Once I dropped off the guide at his place, I took another road to get to the center of Real del Chico, which took me around the town with spectacular views of the surrounding peaks.
In the meantime, the sky cleared up and allowed me to enjoy the beautiful scenery.
It was quite late by then but I managed to take a peek at the river that runs across town and leads to a waterfall and a couple of mines.
I reached the hotel around 7 and I gave myself a treat by booking one of the massage treatments that the hotel offered. It was very much needed.
Day 5 – Exploring Real del Monte and Huasca de Ocampo
Since I arrived in Real de Monte on a Monday and the museums were closed I decided to check them out before leaving Real del Monte for my next destination.
I walked all the way to the Pantheon Ingles where a local guardian enthusiastically told us interesting stories about the English and German occupants. It was fascinating. The tour is in Spanish.
The pantheon reminded me of an English Patheon that I visited in London a few years ago, just smaller.
I then walked to the Museo de la Medicina Laboral, an old hospital that was installed by the US when they acquired the mines from the Brits.
It’s now a museum where you can see all the old original tools and medicine that were used back in the day and the home of the head of the nurses, who became a sort of heroine of the town for her hard work and dedication in looking after her patients.
She was buried in the Pantheon Ingles.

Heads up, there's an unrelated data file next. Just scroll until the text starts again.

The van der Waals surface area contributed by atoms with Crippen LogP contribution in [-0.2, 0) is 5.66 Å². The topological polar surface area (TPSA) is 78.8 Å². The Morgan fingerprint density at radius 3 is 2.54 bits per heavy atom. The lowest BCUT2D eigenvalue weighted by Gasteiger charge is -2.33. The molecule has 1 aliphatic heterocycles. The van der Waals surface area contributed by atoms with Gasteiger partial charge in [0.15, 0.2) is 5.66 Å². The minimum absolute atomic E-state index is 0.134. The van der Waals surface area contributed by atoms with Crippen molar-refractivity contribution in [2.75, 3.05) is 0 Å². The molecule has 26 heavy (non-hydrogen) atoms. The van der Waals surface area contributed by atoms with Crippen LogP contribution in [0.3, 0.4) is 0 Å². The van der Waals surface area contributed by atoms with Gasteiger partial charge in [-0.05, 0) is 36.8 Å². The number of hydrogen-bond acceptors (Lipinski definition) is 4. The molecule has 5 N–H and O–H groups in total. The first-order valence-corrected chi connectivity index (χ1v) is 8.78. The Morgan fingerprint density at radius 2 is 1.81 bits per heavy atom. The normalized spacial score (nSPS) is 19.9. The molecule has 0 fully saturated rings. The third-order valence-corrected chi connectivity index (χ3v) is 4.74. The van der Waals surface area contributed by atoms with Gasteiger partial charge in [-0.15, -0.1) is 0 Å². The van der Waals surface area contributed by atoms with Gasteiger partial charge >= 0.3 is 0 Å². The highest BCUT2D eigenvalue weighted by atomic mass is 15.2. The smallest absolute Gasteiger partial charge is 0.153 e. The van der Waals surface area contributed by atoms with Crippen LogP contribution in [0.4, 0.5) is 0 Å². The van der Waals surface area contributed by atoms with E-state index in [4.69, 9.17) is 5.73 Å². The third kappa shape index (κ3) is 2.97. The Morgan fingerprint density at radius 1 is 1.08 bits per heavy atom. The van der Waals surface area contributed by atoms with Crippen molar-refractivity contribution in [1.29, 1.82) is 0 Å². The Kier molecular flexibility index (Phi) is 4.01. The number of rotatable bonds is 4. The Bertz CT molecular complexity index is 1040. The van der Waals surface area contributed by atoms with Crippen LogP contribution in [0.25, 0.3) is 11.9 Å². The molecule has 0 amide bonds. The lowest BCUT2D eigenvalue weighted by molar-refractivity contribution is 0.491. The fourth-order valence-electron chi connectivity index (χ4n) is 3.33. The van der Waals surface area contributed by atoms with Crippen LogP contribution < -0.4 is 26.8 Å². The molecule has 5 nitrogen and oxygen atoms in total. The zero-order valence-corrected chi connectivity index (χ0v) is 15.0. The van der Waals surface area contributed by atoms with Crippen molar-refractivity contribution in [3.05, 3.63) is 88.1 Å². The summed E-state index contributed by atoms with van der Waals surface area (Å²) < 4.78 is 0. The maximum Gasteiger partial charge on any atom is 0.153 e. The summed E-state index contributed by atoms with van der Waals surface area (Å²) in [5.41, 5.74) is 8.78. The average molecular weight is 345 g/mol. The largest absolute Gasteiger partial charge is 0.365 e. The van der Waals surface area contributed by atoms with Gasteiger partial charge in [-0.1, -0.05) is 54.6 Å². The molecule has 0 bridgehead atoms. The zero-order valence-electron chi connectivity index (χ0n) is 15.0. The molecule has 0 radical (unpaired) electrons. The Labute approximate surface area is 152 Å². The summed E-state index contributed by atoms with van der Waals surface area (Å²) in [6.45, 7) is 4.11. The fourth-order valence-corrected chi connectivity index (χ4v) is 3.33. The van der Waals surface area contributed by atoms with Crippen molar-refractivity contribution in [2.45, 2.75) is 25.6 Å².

My last stop in Real del Monte was at the museum of Mina la Dificultad where I had an interesting tour of how the machine works and the history of the mines in the region.
If you want to have an actual tour of the Mine in the tunnels it is possible in the Museo de Sitio Mina de Acosta. Make sure you are not claustrophobic before you go down into Mother Earth’s womb.
Interesting fact – there are 3000 KM (9000 feet) of tunnels in the Pachuca Mining area that interconnect all the mining towns at different levels of depth.
After the visit to the Mine, I drove all the way to Huasca de Ocampo where I had a late lunch and walked around before heading to my fancy hotel, Hacienda Santa Maria Regla. I got there around 6 and I had some time to walk around before it got dark.
Stay in the beautiful Hacienda Santa Maria Regla
Hacienda Santa Maria Regla is a spectacular old hacienda that you can visit even if you are not staying there. The entrance fee costs 100 MXN (5 USD) and you can walk around the property by yourself or hire a local guide on the property. The cost of a room is 1500 MXN for the standard room and 2800 MXN for the suite. I stayed in the standard which was ok but nothing special. If you are ready to splurge I would recommend the suite, just a gorgeous spacious room with stone walls and a vintage vibe. BOOK IT HERE
Day 6 – Exploring the Basaltic Prism and the surrounding attractions
The morning was dedicated to exploring the Basaltic Prism. I was disappointed when I saw the gray sky threatening a day of rain but I took my chance also because I had no other options, and off I went to the Basaltic Park by 9.20 am.